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Our Children Our Way holds up in recognition and respect Tla’amin Nation on the signing of their ʔaǰuθmɛt

The Our Children Our Way Society congratulates Tla’amin Nation on the signing of their ʔaǰuθmɛt [ah-jooth-meth], a 92.1 Community Agreement with the province of British Columbia.

ʔaǰuθmɛt [ah-jooth-meth] meaning ‘to understand what someone is saying’ is a part of the five-year Tla’amin Child and Family Service project, moving them one-step closer towards their goal of resuming their rightful role of ‘Taking care of Tla’amin children’, Goal #10 within their Comprehensive Nation Plan.

This is a significant step in Tla’amin’s assertion of their inherent rights to care for their children and families in their Tla’amin ways, indicating their progress and continuing commitment to build capacity and provide services that will keep their people healthy and well as they continue to grow.

92.1 Community Agreements are co-developed protocols which hold the province accountable through formal recognition and legal responsibility to work alongside Nations as a self-determining group when planning and decision making for their children involved with the Ministry of Children and Families in British Columbia. Community Agreements compel and outline how the province should consult and cooperate with the Indigenous community in their child safety work. Information Sharing Agreements, also accessible through the 92.1 agreement pathway, allow for the Indigenous community to receive information about their children-in-care. These are important components to operationalizing Tla’amin’s inherent rights to care for its children and its treaty relationship with British Columbia.

Tla’amin has shared on their website some of their key actions taken to date which have guided them in their resumption of jurisdiction, including:

  • Establishing a čičyɛ (grandmothers) circle to steer the work
  • Interviewing Tla’amin caregivers and children who have been involved in child welfare system to learn from their experiences, and;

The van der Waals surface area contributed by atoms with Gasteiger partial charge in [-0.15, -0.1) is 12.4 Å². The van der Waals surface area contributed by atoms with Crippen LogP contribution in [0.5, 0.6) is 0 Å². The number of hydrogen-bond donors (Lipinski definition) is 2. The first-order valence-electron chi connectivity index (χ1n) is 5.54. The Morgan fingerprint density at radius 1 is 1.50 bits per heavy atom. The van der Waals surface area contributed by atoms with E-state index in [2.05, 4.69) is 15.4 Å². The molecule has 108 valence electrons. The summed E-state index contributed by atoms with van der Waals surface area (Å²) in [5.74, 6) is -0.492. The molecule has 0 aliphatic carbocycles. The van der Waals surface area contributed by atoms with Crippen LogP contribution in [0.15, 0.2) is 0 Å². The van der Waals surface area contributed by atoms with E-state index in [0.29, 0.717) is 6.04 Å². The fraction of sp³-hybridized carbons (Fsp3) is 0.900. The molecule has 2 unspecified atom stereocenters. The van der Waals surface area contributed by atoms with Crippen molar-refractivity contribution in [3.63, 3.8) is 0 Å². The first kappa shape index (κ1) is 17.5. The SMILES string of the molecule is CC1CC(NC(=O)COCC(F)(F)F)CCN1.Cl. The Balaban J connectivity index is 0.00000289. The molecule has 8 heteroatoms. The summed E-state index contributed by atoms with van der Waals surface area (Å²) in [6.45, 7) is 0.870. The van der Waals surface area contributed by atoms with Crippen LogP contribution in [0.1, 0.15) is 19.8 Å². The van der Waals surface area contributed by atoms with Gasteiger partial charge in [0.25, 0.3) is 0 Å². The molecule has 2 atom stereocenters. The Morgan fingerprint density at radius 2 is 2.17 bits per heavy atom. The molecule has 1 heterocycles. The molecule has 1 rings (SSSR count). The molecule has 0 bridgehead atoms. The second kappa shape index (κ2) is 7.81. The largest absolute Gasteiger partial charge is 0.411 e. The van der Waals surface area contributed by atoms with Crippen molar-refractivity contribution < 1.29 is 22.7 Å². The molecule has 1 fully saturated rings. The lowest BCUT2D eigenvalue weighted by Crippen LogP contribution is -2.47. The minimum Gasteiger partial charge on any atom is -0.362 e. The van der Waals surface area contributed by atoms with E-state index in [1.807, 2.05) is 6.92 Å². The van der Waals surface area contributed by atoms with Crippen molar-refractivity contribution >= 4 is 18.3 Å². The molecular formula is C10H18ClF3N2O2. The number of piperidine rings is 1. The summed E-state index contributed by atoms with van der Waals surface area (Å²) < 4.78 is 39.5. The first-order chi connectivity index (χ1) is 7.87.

• Opening čɛpθtən (Auntie’s/Uncle’s) House for voluntary, temporary respite for children and their caregivers

Tla’amin’s čičyɛ advisory circle stated in their public announcement: “Mostly we need our children to know they are special and important to us and that we will do whatever it takes to keep them safe and well.”

As Tla’amin continues to grow, develop and build capacity to deliver services in a way that keeps their children safe and well, the Our Children Our Way Society holds them in recognition and respect for standing up their inherent rights as a step on this pathway. We look forward to witnessing the positive impacts on their children, young people, and families to be cared for and nurtured by their own people and in their own way.

Many hands make for light work. Team Tla’amin with MCFD representatives following the signing of ʔaǰuθmɛt agreement. Front Row (l-r): kʷʊkʷpə John Louie, Denise Devenny, Assistant Deputy Minister, Indigenous Engagement MCFD, Losa Luaifoa, Director of Community Services and Executive Councillor. Back Row (l-r) čičyɛ Brenda Pielle, Executive Council member Lori Wilson, čičyɛ Gladys Osawamick, čičyɛ Sherry Bullock, Grace Lore, Minister of Child and Family Development, Hegus John Hackett, čičyɛ Elsie Paul, Ryan Pielle, Child and Family Services Manager, čičyɛ Evie Tom, Janet Newbury (Child and Family Services), Jasmine Menendez, Youth & Family Advocate and Health Director Marlane Paul.